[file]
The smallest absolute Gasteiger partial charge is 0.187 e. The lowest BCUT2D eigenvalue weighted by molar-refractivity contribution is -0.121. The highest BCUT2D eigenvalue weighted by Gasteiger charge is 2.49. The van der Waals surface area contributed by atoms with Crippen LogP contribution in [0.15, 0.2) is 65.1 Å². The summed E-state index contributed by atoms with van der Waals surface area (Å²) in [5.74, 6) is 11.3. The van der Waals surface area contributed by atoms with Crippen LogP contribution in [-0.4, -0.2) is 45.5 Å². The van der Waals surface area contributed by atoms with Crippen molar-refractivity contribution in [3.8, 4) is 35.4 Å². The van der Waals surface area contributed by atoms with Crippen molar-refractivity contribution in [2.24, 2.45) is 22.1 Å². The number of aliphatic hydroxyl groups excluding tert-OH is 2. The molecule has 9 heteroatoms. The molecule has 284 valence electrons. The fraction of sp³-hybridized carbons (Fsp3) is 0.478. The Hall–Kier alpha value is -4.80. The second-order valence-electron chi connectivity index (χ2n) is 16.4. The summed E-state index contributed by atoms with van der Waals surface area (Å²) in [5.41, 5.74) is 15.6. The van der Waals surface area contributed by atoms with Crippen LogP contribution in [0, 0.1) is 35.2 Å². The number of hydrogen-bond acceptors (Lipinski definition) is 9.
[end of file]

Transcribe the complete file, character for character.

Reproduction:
The smallest absolute Gasteiger partial charge is 0.187 e. The lowest BCUT2D eigenvalue weighted by molar-refractivity contribution is -0.121. The highest BCUT2D eigenvalue weighted by Gasteiger charge is 2.49. The van der Waals surface area contributed by atoms with Crippen LogP contribution in [0.15, 0.2) is 65.1 Å². The summed E-state index contributed by atoms with van der Waals surface area (Å²) in [5.74, 6) is 11.3. The van der Waals surface area contributed by atoms with Crippen LogP contribution in [-0.4, -0.2) is 45.5 Å². The van der Waals surface area contributed by atoms with Crippen molar-refractivity contribution in [3.8, 4) is 35.4 Å². The van der Waals surface area contributed by atoms with Crippen molar-refractivity contribution in [2.24, 2.45) is 22.1 Å². The number of aliphatic hydroxyl groups excluding tert-OH is 2. The molecule has 9 heteroatoms. The molecule has 284 valence electrons. The fraction of sp³-hybridized carbons (Fsp3) is 0.478. The Hall–Kier alpha value is -4.80. The second-order valence-electron chi connectivity index (χ2n) is 16.4. The summed E-state index contributed by atoms with van der Waals surface area (Å²) in [5.41, 5.74) is 15.6. The van der Waals surface area contributed by atoms with Crippen LogP contribution in [0, 0.1) is 35.2 Å². The number of hydrogen-bond acceptors (Lipinski definition) is 9.